Simplified expressions for the determination of the anode-to-
electrolyte resistance for a single vertical anode is given in para. 220.127.116.11.
This formula is valid for sacrificial and impressed current anodes. The basic
equations given in para. 18.104.22.168 are valid for sacrificial anode and impressed
current systems. In some cases, it is desirable to use groups of two or three
sacrificial anodes in order to provide the required current or anode life
using stock size anodes. In this case, the paralleling factors given in para.
22.214.171.124 can be used to calculate the equivalent resistance of the anodes in
parallel. In some cases where this method is used, an adjustable resistor or
nichrome wire resistor is installed in the anode-to-structure cable to limit
the current to the required value. In this case, the determination of the
anode-to-electrolyte resistance is used to calculate the value of the resistor
Determination of Structure-to-Electrolyte Resistance. The
structure-to-electrolyte resistance is commonly disregarded in the design of
sacrificial anode cathodic protection systems since it is usually small with
respect to the anode-to-electrolyte resistance.
Connecting Cable Resistance. The connecting cable resistance is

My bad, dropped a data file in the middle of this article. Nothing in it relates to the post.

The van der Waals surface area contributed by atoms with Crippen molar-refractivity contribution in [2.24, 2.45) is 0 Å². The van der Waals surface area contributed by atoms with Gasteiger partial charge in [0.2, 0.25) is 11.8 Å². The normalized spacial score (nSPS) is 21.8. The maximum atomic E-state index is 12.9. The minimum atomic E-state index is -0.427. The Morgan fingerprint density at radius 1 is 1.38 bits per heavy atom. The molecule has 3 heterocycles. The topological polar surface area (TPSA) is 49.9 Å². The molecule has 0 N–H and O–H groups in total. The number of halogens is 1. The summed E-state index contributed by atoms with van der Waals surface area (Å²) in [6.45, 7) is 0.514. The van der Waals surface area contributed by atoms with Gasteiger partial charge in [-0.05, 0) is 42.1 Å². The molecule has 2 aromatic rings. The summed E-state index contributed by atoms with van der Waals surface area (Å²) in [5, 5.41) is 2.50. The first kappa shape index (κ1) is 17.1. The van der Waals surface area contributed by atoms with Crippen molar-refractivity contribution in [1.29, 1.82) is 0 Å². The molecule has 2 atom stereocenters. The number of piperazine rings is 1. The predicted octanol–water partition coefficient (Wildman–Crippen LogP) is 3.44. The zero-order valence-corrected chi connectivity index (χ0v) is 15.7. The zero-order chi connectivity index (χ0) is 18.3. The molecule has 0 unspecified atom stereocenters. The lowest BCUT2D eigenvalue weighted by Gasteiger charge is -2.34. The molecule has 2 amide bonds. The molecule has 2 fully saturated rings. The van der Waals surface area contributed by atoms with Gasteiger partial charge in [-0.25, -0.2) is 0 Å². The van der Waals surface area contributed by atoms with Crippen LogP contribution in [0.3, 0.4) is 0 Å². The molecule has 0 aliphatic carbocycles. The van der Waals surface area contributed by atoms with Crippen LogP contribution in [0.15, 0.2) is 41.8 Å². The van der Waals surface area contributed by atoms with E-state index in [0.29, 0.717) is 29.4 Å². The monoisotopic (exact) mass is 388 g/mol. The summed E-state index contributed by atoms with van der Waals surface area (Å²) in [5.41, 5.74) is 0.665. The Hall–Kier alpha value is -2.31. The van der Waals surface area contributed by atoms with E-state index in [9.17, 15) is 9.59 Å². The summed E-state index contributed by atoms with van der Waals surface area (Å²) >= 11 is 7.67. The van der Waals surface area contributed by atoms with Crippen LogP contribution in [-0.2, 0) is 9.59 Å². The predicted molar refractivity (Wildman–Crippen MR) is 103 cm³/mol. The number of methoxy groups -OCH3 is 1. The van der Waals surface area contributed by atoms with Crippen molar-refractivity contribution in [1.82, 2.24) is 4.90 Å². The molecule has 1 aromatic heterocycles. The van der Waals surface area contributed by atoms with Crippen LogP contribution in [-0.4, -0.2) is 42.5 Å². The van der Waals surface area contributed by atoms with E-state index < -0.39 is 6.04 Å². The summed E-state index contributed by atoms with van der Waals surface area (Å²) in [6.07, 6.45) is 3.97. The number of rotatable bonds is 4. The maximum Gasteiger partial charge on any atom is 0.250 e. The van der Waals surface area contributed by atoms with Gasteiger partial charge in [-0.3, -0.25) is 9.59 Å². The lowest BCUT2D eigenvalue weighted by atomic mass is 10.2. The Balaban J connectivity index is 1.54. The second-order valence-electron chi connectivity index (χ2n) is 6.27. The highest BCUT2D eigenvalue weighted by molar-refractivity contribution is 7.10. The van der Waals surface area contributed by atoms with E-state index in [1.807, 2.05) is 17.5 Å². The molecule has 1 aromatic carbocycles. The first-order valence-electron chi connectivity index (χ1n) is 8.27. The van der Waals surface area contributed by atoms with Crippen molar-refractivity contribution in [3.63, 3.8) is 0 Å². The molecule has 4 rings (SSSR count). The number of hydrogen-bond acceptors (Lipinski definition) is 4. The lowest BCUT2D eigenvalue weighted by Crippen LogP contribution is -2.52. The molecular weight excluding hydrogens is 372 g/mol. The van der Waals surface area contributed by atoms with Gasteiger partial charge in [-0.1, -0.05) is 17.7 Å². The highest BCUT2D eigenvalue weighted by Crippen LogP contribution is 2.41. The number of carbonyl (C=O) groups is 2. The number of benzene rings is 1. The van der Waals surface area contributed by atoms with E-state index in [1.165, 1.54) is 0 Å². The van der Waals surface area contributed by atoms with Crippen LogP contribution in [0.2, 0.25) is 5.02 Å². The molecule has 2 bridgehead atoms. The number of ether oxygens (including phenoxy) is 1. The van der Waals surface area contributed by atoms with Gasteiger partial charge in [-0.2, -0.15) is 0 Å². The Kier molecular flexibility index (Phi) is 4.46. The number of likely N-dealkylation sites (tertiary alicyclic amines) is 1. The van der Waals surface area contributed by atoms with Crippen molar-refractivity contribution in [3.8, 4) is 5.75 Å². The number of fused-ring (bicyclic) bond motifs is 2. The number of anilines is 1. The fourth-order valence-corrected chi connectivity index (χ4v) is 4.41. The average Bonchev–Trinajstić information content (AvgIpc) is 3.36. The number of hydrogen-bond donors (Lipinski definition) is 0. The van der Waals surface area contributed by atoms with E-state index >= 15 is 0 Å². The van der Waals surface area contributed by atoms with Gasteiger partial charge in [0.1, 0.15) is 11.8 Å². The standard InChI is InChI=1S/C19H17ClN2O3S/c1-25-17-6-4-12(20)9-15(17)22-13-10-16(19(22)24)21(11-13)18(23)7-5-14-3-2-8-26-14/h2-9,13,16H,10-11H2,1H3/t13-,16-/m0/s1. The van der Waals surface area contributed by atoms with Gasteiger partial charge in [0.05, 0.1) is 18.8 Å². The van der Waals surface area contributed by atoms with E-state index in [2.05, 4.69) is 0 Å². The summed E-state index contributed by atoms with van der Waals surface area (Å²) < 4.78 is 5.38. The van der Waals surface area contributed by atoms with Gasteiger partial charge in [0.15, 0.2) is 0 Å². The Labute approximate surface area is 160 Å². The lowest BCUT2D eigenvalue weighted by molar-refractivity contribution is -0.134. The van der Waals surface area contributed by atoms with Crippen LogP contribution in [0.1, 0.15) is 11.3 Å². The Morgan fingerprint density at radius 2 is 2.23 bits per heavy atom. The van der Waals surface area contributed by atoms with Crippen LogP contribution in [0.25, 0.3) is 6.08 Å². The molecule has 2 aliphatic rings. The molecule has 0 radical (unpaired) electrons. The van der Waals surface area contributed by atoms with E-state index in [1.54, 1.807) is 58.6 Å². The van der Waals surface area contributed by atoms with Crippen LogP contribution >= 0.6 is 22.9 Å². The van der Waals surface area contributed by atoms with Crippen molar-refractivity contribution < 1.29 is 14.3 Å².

determined by the size and length of cables used. The selection of appropriate
wire sizes is described in para. 6.6.1. No. 12 AWG solid copper wires are
commonly supplied on sacrificial anodes and No. 10 AWG wires are commonly used
as connecting cables. These wires have a resistance of 1.02 and 1.62 ohms per
1,000 feet, respectively. Since connecting cables are short and currents are
low in most sacrificial anode cathodic protection systems, connecting cable
resistance can usually be neglected.
Resistance of Connections and Splices. The need to maintain low
resistance throughout the life of the sacrificial anode cathodic protection
system is more important than the initial resistance of connections. Although
deterioration of connections in sacrificial anode cathodic protection systems
is protected, the connections are still subject to corrosion resulting in
increased resistance. As in the case of impressed current cathodic protection
systems, the number of connections should be kept to an absolute minimum, and
they should be very carefully assembled, insulated, inspected, and installed.
The number and location of each connection should be installed per the system
design and not at the discretion of the installer.
Total Circuit Resistance. The total circuit resistance (usually
only the anode-to-electrolyte resistance is a major factor) is then determined
by adding all of the resistances of the circuit elements.
Anode-to-Structure Potential. The potential difference between the
anode and the protected structure is then determined. In most cases, the open
circuit anode potential and a structure potential (for steel) of -850 mV
versus copper/copper sulfate is used. Other structure potential criteria can
be used as necessary. Use of an anode potential lower than the open circuit
potential may be required when anode outputs are high as in very low
Anode Output Current. The anode output current is then determined
from the circuit resistance and the structure-to-anode potential using Ohm's